Earlier this week, we promised to highlight a few issues where we expect to see the biggest fights in state legislatures this year. Just as in years past, we know we will fight bills dealing with religion in public schools.
There’s no denying that 2017 was a tough year for advocates of religious freedom and church-state separation. Yet despite the barrage of assaults from the Donald Trump-Mike Pence administration, Americans United saw important victories in and out of court.
As we look ahead to 2018, here’s a list of what are, in our opinion, the top 10 church-state stories from 2017:
One week ago, Alabama voters sent a shockwave through the world of politics by electing Democrat Doug Jones over “Ten Commandments judge” Roy Moore to an open U.S. Senate seat.
Moore is not taking the loss well. In fact, he has yet to concede.
On election night, Moore unleashed a rant, telling his supporters, “Realize when the vote is this close that it’s not over. … We also know that God is always in control.”
“Ten Commandments judge” Roy Moore wasn’t the only loser Tuesday night. He dragged plenty of leaders and followers of the Religious Right down with him.
Moore’s candidacy was a moral test for the Religious Right. The question was simple: Would the men and women who lead and join groups that are allegedly obsessed with “morals” and “values” continue to back Moore even in the face of credible charges of sexual assault and harassment against teenage girls?
The people of Alabama did America a favor last night by voting against Roy Moore for a seat in the U.S. Senate. Moore is just what we don’t need right now. His disdain for fundamental American values – from religious freedom to civil rights and equality to the rule of law – makes him a danger to our democracy.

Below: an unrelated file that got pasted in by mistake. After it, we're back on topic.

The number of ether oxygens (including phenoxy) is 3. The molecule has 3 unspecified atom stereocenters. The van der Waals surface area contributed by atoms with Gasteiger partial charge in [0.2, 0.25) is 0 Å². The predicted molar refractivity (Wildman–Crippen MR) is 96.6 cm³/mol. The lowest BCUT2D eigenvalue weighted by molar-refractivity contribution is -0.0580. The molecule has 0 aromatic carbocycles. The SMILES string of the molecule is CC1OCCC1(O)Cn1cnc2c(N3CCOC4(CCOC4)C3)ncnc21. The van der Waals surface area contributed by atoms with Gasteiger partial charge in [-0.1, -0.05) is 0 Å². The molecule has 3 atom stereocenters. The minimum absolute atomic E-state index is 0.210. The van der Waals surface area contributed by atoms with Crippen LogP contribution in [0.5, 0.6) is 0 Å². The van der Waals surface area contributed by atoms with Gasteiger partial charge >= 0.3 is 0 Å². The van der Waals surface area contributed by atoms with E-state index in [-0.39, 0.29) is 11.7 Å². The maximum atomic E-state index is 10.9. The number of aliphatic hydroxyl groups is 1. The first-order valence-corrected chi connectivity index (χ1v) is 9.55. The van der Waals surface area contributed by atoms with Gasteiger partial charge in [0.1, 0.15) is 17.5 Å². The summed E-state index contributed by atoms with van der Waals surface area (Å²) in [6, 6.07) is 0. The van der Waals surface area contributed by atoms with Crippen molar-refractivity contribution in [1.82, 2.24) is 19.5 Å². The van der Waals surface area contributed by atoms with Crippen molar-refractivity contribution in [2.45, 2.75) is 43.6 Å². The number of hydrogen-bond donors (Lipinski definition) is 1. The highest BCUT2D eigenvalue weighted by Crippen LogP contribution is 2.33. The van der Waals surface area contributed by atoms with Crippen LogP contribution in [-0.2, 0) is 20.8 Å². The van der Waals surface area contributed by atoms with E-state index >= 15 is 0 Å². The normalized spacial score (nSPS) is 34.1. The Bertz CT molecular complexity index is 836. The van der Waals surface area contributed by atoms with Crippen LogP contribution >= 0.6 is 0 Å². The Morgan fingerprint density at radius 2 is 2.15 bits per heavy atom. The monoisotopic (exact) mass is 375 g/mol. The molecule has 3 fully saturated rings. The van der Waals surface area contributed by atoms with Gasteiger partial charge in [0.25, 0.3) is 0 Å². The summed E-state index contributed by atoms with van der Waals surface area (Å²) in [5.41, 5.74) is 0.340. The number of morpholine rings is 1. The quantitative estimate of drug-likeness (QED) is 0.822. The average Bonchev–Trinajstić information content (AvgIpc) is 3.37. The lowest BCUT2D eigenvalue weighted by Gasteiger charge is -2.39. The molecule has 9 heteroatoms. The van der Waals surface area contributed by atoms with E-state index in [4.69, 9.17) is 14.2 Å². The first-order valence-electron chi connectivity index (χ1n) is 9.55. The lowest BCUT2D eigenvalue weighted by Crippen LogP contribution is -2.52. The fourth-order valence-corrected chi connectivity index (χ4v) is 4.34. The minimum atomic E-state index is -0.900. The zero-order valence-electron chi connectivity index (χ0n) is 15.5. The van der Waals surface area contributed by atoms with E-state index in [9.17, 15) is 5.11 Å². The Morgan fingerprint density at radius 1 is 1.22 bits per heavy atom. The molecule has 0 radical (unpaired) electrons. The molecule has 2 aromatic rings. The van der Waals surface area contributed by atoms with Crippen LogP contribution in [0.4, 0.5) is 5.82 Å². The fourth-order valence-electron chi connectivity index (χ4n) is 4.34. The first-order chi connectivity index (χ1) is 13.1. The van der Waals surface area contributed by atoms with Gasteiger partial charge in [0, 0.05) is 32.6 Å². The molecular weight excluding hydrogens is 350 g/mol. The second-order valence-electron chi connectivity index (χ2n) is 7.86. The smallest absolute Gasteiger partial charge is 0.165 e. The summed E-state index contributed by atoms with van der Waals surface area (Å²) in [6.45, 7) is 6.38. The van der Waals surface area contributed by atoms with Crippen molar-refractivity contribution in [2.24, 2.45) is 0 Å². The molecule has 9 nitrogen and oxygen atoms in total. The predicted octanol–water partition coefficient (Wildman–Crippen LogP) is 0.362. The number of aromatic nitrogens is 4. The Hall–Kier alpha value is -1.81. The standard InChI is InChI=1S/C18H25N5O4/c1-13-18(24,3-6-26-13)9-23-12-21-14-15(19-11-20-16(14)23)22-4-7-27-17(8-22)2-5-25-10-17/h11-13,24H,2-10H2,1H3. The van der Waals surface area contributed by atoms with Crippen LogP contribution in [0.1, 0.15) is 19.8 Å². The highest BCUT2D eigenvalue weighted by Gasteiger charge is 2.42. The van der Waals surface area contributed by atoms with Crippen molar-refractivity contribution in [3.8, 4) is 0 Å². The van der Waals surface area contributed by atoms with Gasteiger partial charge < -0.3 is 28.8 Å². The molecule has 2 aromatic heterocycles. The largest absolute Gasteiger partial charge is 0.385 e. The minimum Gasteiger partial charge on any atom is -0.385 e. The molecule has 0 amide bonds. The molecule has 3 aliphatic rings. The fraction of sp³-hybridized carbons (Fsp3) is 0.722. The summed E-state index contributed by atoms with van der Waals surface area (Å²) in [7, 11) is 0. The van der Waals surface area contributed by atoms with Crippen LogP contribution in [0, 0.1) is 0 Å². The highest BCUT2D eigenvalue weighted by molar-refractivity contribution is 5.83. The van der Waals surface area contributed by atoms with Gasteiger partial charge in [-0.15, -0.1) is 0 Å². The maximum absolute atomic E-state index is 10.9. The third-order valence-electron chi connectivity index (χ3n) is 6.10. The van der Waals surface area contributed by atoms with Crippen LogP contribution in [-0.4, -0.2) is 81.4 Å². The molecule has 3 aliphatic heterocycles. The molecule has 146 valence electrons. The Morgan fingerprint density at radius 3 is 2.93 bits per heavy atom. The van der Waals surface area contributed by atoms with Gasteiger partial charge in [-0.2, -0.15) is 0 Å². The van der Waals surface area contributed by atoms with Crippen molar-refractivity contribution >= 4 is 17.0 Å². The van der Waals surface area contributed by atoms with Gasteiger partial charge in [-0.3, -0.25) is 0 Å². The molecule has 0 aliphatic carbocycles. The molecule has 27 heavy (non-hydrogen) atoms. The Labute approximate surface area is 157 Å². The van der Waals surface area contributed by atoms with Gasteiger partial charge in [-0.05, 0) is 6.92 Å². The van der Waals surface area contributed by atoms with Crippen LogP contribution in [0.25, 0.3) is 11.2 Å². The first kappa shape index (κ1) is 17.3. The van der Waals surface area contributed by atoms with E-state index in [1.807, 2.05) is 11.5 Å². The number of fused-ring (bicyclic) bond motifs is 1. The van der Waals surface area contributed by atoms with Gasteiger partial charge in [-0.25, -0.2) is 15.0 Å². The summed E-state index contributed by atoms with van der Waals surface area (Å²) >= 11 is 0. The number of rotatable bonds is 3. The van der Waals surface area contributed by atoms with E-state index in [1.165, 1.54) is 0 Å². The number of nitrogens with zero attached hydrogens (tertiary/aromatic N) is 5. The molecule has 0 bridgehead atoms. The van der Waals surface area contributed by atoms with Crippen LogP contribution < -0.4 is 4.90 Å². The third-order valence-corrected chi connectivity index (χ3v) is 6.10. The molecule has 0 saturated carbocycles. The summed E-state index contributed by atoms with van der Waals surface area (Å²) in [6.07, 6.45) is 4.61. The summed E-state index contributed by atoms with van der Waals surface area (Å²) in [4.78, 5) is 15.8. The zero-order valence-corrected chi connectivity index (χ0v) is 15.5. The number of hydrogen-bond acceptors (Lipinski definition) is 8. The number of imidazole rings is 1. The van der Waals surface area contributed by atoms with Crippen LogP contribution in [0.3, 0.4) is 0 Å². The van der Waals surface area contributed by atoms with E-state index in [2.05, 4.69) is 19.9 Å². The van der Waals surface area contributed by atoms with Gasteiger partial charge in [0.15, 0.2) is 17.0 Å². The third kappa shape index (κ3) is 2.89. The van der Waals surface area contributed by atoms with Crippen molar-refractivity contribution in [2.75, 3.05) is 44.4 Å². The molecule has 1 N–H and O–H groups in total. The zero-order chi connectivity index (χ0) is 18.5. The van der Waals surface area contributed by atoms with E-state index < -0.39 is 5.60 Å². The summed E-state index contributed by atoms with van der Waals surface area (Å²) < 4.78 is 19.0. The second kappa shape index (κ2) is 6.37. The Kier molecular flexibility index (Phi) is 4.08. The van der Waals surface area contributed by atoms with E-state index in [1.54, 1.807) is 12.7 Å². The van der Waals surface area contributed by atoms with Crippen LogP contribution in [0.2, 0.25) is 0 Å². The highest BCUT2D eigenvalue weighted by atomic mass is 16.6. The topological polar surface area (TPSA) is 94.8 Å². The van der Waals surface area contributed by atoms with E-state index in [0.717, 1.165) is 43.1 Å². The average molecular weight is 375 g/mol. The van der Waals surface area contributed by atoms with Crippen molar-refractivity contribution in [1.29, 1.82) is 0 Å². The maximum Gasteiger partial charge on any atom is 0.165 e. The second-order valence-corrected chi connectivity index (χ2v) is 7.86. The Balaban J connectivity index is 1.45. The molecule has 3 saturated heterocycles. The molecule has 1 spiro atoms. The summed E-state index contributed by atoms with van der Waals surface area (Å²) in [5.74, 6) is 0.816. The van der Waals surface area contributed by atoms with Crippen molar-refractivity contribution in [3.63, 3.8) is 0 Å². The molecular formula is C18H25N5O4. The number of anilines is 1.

Americans United knows Moore all too well. He’s been a strident voice against church-state separation for decades, and we’ve fought back and won against many of his reckless actions.
In response to Roy Moore’s failure to win election to the U.S. Senate, Robert Boston, interim executive director-communications, for Americans United for Separation of Church and State, issued the following statement:
Back in the late 1990s when Roy Moore was a local judge in Etowah County, Ala., he was sued by the American Civil Liberties Union for opening courtroom sessions with prayer and displaying a hand-carved Ten Commandments monument in his courtroom.
Moore had garnered national attention with his vow to defy any ruling against him, and his defenders thought the time was right to bring him to Washington, D.C., for a press conference.
Former Alabama Supreme Court justice Roy Moore on Sept. 26 defeated Republican rival Luther Strange to win the GOP nod for the state’s U.S. Senate seat, putting Moore in a strong position to win the slot in this deeply conservative state.
The seat was vacated by Jeff Sessions when President Donald Trump appointed him to be U.S. Attorney General. Strange was appointed to fill the seat temporarily (to the end of this year) by former Alabama Gov. Robert Bentley, just before Bentley resigned enmeshed in a sex scandal.